Google Maps for iPhone is back on the iOS App Store, and available for download now. Our Google Maps review looks at how it compares to Apple Maps, and the previous version of Google Maps for
Apple’s iOS 6 software update saw the Apple-created implementation of Google Maps removed and replaced with Apple Maps. Despite introducing a raft of new features, it turned out to be a highly controversial move on Apple’s part. Stories of Map inaccuracies, missing information, and incorrect search results spread across the Internet. The general consensus: Google Maps was better and it was a rare step back for an Apple product to make. Tim Cook, Apple CEO, apologised for the move and promised that Apple work strive to improve the product.
Google also makes the rival Android operating system, so there was initially some doubt as to whether it would release an iOS replacement. But Google has clearly decided that it’s better in business on the iPhone than staying away, and here we have a compellingly feature-rich implementation of Google Maps that is manifestly better than the Google Maps app that Apple created and removed, and arguably better than Apple Maps (at least on the accuracy front).
The first thing to note is that this is an iPhone app, and Google hasn’t released a iPad version of its Maps software. It makes sense for Google Maps to focus on the iPhone rather than the iPad to start with. And the iPhone is the device you’re most likely to be using when out and about.
The good news is that Google Maps is a free download and Google is releasing an SDK for developers to integrate Google Maps back into their apps (if they’d prefer it to Apple maps). Aside from Siri and Address Book integration (which is deeply embedded into Apple Maps) you could drag the Apple Maps app out of your home screen, drop in the Google Maps app and you’re back to where you started before iOS 6 happened.
Google Maps vs Apple Maps interface
The first thing you’ll notice as that both apps are surprisingly similar. A lot of this is that an Map app is a map app and most of it is displaying, obviously, a map. The Google Maps interface seems slightly less cluttered to us, but this because it hides more location items until you zoom further in. The default Locate me button for Google Maps zooms further in by default than it does on the Apple Maps app.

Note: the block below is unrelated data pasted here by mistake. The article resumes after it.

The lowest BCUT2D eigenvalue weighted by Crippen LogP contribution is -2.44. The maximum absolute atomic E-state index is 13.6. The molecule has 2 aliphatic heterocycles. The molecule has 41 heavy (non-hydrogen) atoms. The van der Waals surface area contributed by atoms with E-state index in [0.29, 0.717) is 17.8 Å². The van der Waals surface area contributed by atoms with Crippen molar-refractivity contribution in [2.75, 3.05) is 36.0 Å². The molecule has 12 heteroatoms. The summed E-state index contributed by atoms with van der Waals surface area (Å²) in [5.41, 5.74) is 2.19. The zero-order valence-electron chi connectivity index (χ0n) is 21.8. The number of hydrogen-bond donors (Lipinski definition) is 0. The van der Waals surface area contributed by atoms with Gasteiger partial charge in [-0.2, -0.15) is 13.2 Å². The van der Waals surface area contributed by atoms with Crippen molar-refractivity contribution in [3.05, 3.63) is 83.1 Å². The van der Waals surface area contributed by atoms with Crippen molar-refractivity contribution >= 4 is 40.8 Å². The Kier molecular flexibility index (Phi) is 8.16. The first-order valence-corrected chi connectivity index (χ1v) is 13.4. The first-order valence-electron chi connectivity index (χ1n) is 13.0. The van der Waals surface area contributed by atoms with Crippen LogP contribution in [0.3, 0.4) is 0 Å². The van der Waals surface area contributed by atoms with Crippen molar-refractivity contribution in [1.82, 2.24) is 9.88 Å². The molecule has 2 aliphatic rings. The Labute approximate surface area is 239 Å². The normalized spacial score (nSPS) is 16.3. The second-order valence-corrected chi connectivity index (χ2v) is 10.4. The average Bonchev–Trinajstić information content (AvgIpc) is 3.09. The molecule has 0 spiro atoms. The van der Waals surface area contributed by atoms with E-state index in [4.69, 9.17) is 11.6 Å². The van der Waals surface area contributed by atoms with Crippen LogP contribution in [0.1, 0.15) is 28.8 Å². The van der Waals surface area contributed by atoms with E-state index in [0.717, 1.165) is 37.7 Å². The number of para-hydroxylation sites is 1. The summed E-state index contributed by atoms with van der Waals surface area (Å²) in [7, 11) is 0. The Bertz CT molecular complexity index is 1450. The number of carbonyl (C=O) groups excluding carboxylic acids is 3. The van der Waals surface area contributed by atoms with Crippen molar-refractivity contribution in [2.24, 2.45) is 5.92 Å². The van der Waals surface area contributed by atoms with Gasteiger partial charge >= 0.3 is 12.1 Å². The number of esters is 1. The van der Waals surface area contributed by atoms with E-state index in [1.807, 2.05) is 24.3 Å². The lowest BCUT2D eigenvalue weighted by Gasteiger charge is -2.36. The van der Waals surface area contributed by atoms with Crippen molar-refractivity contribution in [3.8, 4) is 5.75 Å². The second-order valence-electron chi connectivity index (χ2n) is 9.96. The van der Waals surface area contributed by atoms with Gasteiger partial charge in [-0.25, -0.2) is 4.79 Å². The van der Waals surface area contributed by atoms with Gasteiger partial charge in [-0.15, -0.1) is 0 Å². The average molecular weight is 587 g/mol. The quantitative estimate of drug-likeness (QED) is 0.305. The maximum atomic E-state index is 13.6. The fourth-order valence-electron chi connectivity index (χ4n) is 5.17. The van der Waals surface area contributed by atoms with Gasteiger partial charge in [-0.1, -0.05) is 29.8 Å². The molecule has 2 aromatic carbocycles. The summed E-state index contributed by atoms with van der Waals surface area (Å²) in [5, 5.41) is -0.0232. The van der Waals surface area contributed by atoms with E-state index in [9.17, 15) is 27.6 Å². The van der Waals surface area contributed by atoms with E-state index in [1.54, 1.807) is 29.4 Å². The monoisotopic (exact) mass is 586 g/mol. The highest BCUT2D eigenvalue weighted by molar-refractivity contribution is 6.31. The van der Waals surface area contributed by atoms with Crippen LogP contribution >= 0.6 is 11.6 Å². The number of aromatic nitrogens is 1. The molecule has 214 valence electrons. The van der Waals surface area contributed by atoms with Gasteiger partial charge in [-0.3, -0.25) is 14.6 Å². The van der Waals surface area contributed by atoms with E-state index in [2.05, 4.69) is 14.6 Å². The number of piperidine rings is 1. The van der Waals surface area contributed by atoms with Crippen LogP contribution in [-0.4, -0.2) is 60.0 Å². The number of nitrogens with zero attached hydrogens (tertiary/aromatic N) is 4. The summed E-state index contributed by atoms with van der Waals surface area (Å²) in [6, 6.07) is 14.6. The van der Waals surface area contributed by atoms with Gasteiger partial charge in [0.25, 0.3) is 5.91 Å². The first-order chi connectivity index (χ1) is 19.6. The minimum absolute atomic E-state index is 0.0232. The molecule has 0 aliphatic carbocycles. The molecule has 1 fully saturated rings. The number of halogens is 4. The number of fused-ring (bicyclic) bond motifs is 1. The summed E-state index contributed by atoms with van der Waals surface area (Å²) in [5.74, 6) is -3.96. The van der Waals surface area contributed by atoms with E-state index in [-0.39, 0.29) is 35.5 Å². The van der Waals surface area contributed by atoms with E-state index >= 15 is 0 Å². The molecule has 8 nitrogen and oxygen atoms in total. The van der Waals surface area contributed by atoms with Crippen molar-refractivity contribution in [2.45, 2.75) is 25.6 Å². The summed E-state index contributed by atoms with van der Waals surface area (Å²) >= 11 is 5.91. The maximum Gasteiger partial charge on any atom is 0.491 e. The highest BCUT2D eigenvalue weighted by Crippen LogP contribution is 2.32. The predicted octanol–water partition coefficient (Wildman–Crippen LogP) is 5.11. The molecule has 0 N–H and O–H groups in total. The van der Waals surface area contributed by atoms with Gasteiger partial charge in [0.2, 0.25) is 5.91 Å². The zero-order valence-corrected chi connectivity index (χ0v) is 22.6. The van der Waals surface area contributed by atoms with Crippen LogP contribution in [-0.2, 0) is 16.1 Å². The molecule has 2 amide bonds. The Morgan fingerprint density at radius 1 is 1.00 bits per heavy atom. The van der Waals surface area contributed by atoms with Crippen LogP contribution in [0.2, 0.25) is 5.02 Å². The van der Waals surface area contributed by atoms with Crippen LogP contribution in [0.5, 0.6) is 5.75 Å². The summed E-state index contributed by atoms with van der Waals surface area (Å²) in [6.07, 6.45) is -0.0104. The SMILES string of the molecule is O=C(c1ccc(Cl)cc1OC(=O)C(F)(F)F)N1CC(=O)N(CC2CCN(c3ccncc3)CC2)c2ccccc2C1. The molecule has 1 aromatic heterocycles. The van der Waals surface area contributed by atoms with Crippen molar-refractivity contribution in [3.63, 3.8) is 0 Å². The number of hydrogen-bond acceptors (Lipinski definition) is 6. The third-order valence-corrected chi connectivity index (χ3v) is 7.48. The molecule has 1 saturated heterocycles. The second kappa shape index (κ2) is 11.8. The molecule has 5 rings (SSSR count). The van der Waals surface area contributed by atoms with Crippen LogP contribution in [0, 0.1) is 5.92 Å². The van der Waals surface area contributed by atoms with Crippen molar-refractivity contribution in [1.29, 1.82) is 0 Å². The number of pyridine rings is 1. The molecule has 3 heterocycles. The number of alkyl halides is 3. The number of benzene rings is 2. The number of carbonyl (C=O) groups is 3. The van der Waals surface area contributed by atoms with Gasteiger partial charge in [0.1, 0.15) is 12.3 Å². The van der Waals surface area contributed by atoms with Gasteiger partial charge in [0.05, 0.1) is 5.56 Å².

There’s no doubt that Apple cartography is visually nicer than Googles, the icons for businesses and the textures used to define different areas are much cleaner. Apple Maps also feels snappier to us.
Google Maps has a familiarity to it based on years of usage: blue roads are motorways, green roads are major A roads, orange is smaller A roads and B roads, white is small C and D roads. So you can quickly see which are the main thoroughfares in the spaghetti mess that is the UK highway system; Apple Maps has roads (white) and motorways (orange).
Google Maps are more colourful with A roads identified with Green and Orange markings. Apple Maps only identifies motorways in a blue colour.
The Google Maps interface is slightly more detailed than Apple Maps, but on the whole extremely similar. On the top is a Search Box, Directions icon and Profile icon. The bottom left has the Location icon. The to right is a Slider app that enables you to choose Traffic, Public Transit and Satellite view (and there’s also a link to the Google Earth app).
A nice touch is that search offers Favourites, and Recently Searched places that are near your current location.
When you select an item (a pin or a location landmark) the information appears in a bar at the bottom of the screen rather than in a pop-out box. This is marked departure from both the Apple Maps app and Google’s Android app. Tapping this opens up further information such as photos, address, telephone number, website and reviews. And it also sees the return of – drum roll – Street View.
Google Maps Street View back on iPhone
One welcome relief is the return of Street View to the iPhone. Although the interface doesn’t have the same visual swish as the iPhone version that Apple created, it is every bit as useful and functional as before. You can pan around with one finger, and zoom in with a pinch to zoom command. One slight oddity is that it is still using the two arrows to move around, whereas the Android version has gone for a ‘Drag The Yellow Man’ icon approach that is more similar to the tap anywhere to move approach of the Google Maps website.
On the whole though we can just breath a sigh of relief that one genuinely useful feature that was missing from the iPhone has returned.
Google Maps Search on iPhone
One area that Google Maps clearly has the advantage over Apple Maps is in search. Search is big problem for Apple Maps. We assume because Apple doesn’t have the back-end search data (the BigTable three-dimensional mapping) that Google has; and hasn’t spent years analysing data.
The results show. We’re currently sat in the office opposite the British Library (a fairly sizeable building and institution). If we type just British Library into Apple Maps it brings up the British Ballon Museum in Southampton. Google brings up Google Maps. You can find what you want in Apple Maps, typing in British Library London brings up the correct result, for example, but Apple is obviously not as intuitive at returning the most-likely correct result as Google.